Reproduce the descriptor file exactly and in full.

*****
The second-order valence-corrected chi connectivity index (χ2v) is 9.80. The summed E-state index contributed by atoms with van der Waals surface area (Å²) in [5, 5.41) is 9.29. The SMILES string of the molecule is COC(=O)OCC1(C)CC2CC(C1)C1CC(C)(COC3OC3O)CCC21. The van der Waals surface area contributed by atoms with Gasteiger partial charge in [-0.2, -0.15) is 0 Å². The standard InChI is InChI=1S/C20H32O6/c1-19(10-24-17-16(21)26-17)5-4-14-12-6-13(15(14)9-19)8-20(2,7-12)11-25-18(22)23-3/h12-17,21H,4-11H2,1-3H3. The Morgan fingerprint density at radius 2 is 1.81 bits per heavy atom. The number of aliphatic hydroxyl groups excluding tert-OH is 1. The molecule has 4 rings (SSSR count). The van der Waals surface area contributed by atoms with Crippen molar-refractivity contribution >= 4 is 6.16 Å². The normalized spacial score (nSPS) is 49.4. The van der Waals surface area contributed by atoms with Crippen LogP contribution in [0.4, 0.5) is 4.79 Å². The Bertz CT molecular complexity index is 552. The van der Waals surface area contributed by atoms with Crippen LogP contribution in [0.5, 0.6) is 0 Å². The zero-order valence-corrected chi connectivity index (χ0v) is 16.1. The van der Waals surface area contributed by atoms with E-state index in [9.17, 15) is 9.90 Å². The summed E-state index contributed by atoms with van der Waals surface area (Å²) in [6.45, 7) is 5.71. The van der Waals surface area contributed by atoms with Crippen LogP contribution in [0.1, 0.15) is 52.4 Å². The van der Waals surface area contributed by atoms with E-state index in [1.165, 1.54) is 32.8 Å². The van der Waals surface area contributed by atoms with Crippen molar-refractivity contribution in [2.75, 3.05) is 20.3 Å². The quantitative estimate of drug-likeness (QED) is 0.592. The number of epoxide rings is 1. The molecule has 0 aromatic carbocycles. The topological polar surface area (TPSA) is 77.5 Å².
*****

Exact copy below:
The second-order valence-corrected chi connectivity index (χ2v) is 9.80. The summed E-state index contributed by atoms with van der Waals surface area (Å²) in [5, 5.41) is 9.29. The SMILES string of the molecule is COC(=O)OCC1(C)CC2CC(C1)C1CC(C)(COC3OC3O)CCC21. The van der Waals surface area contributed by atoms with Gasteiger partial charge in [-0.2, -0.15) is 0 Å². The standard InChI is InChI=1S/C20H32O6/c1-19(10-24-17-16(21)26-17)5-4-14-12-6-13(15(14)9-19)8-20(2,7-12)11-25-18(22)23-3/h12-17,21H,4-11H2,1-3H3. The Morgan fingerprint density at radius 2 is 1.81 bits per heavy atom. The number of aliphatic hydroxyl groups excluding tert-OH is 1. The molecule has 4 rings (SSSR count). The van der Waals surface area contributed by atoms with Crippen molar-refractivity contribution >= 4 is 6.16 Å². The normalized spacial score (nSPS) is 49.4. The van der Waals surface area contributed by atoms with Crippen LogP contribution in [0.4, 0.5) is 4.79 Å². The Bertz CT molecular complexity index is 552. The van der Waals surface area contributed by atoms with Crippen LogP contribution in [0.5, 0.6) is 0 Å². The zero-order valence-corrected chi connectivity index (χ0v) is 16.1. The van der Waals surface area contributed by atoms with E-state index in [9.17, 15) is 9.90 Å². The summed E-state index contributed by atoms with van der Waals surface area (Å²) in [6.45, 7) is 5.71. The van der Waals surface area contributed by atoms with Crippen LogP contribution in [0.1, 0.15) is 52.4 Å². The van der Waals surface area contributed by atoms with E-state index in [1.165, 1.54) is 32.8 Å². The van der Waals surface area contributed by atoms with Crippen molar-refractivity contribution in [2.75, 3.05) is 20.3 Å². The quantitative estimate of drug-likeness (QED) is 0.592. The number of epoxide rings is 1. The molecule has 0 aromatic carbocycles. The topological polar surface area (TPSA) is 77.5 Å².